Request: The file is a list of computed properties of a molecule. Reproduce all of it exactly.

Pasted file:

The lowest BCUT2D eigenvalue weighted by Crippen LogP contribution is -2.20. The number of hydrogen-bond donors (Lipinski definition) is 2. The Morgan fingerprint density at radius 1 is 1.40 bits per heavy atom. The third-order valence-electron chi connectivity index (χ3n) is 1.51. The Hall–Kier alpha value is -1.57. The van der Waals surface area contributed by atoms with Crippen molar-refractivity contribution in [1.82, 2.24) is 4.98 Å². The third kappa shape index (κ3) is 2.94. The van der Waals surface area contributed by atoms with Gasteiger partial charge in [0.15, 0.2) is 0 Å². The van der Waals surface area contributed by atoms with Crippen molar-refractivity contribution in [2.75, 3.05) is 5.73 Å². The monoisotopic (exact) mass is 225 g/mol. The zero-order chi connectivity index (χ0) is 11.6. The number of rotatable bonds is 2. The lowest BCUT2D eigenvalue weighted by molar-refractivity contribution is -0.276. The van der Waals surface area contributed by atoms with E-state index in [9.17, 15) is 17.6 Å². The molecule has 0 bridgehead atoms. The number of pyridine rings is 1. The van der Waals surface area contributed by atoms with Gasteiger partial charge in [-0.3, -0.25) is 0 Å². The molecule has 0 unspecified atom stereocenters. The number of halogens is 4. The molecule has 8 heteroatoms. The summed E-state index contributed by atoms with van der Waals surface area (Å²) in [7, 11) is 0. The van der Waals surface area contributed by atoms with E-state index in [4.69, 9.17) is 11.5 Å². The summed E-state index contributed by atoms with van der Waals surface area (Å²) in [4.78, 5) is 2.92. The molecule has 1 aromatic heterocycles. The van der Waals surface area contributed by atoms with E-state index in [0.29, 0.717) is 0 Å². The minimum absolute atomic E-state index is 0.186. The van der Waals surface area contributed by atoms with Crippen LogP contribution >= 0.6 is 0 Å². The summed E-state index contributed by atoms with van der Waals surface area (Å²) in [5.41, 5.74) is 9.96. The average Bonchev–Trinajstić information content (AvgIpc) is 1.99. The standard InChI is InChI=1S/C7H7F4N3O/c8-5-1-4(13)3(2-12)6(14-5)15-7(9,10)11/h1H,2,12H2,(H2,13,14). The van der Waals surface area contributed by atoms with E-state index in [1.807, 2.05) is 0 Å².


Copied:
The lowest BCUT2D eigenvalue weighted by Crippen LogP contribution is -2.20. The number of hydrogen-bond donors (Lipinski definition) is 2. The Morgan fingerprint density at radius 1 is 1.40 bits per heavy atom. The third-order valence-electron chi connectivity index (χ3n) is 1.51. The Hall–Kier alpha value is -1.57. The van der Waals surface area contributed by atoms with Crippen molar-refractivity contribution in [1.82, 2.24) is 4.98 Å². The third kappa shape index (κ3) is 2.94. The van der Waals surface area contributed by atoms with Gasteiger partial charge in [0.15, 0.2) is 0 Å². The van der Waals surface area contributed by atoms with Crippen molar-refractivity contribution in [2.75, 3.05) is 5.73 Å². The monoisotopic (exact) mass is 225 g/mol. The zero-order chi connectivity index (χ0) is 11.6. The number of rotatable bonds is 2. The lowest BCUT2D eigenvalue weighted by molar-refractivity contribution is -0.276. The van der Waals surface area contributed by atoms with E-state index in [9.17, 15) is 17.6 Å². The molecule has 0 bridgehead atoms. The number of pyridine rings is 1. The van der Waals surface area contributed by atoms with Gasteiger partial charge in [-0.3, -0.25) is 0 Å². The molecule has 0 unspecified atom stereocenters. The number of halogens is 4. The molecule has 8 heteroatoms. The summed E-state index contributed by atoms with van der Waals surface area (Å²) in [7, 11) is 0. The van der Waals surface area contributed by atoms with E-state index in [4.69, 9.17) is 11.5 Å². The summed E-state index contributed by atoms with van der Waals surface area (Å²) in [4.78, 5) is 2.92. The molecule has 1 aromatic heterocycles. The van der Waals surface area contributed by atoms with E-state index in [0.29, 0.717) is 0 Å². The minimum absolute atomic E-state index is 0.186. The van der Waals surface area contributed by atoms with Crippen LogP contribution >= 0.6 is 0 Å². The summed E-state index contributed by atoms with van der Waals surface area (Å²) in [5.41, 5.74) is 9.96. The average Bonchev–Trinajstić information content (AvgIpc) is 1.99. The standard InChI is InChI=1S/C7H7F4N3O/c8-5-1-4(13)3(2-12)6(14-5)15-7(9,10)11/h1H,2,12H2,(H2,13,14). The van der Waals surface area contributed by atoms with E-state index in [1.807, 2.05) is 0 Å².